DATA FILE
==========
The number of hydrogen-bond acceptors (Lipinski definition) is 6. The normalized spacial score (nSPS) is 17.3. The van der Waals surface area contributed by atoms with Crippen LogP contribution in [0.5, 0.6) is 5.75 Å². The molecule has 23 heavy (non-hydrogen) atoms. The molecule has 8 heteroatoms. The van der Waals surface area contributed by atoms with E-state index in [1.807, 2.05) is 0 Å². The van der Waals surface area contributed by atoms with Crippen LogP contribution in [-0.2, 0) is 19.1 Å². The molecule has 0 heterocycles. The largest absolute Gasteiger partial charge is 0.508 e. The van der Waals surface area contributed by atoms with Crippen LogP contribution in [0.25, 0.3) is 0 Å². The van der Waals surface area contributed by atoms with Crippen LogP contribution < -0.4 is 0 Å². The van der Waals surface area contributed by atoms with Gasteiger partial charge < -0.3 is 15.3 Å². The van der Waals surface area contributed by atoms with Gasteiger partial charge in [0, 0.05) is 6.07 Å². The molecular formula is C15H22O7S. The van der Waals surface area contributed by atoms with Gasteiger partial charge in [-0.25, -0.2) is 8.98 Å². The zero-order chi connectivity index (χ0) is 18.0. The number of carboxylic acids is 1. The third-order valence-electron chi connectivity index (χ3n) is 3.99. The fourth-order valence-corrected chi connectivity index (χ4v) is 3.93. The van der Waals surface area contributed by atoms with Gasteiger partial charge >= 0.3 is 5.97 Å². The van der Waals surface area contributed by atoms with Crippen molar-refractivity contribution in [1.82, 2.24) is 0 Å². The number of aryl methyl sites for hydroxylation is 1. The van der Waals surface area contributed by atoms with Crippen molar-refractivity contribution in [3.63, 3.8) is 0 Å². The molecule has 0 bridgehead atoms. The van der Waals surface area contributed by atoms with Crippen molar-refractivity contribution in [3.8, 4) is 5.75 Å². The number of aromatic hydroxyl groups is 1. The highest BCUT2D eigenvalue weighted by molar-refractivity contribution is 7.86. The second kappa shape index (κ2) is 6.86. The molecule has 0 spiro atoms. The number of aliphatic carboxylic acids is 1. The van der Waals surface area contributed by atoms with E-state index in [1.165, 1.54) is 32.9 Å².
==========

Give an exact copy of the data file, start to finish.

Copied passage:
The number of hydrogen-bond acceptors (Lipinski definition) is 6. The normalized spacial score (nSPS) is 17.3. The van der Waals surface area contributed by atoms with Crippen LogP contribution in [0.5, 0.6) is 5.75 Å². The molecule has 23 heavy (non-hydrogen) atoms. The molecule has 8 heteroatoms. The van der Waals surface area contributed by atoms with E-state index in [1.807, 2.05) is 0 Å². The van der Waals surface area contributed by atoms with Crippen LogP contribution in [-0.2, 0) is 19.1 Å². The molecule has 0 heterocycles. The largest absolute Gasteiger partial charge is 0.508 e. The van der Waals surface area contributed by atoms with Crippen LogP contribution in [0.25, 0.3) is 0 Å². The van der Waals surface area contributed by atoms with Crippen LogP contribution < -0.4 is 0 Å². The van der Waals surface area contributed by atoms with Gasteiger partial charge < -0.3 is 15.3 Å². The van der Waals surface area contributed by atoms with Gasteiger partial charge in [0, 0.05) is 6.07 Å². The molecular formula is C15H22O7S. The van der Waals surface area contributed by atoms with Gasteiger partial charge in [-0.25, -0.2) is 8.98 Å². The zero-order chi connectivity index (χ0) is 18.0. The number of carboxylic acids is 1. The third-order valence-electron chi connectivity index (χ3n) is 3.99. The fourth-order valence-corrected chi connectivity index (χ4v) is 3.93. The van der Waals surface area contributed by atoms with Gasteiger partial charge >= 0.3 is 5.97 Å². The van der Waals surface area contributed by atoms with Crippen molar-refractivity contribution in [1.82, 2.24) is 0 Å². The number of aryl methyl sites for hydroxylation is 1. The van der Waals surface area contributed by atoms with Crippen molar-refractivity contribution in [3.63, 3.8) is 0 Å². The molecule has 0 bridgehead atoms. The van der Waals surface area contributed by atoms with Crippen molar-refractivity contribution in [3.8, 4) is 5.75 Å². The number of aromatic hydroxyl groups is 1. The highest BCUT2D eigenvalue weighted by molar-refractivity contribution is 7.86. The second kappa shape index (κ2) is 6.86. The molecule has 0 spiro atoms. The number of aliphatic carboxylic acids is 1. The van der Waals surface area contributed by atoms with E-state index in [1.165, 1.54) is 32.9 Å².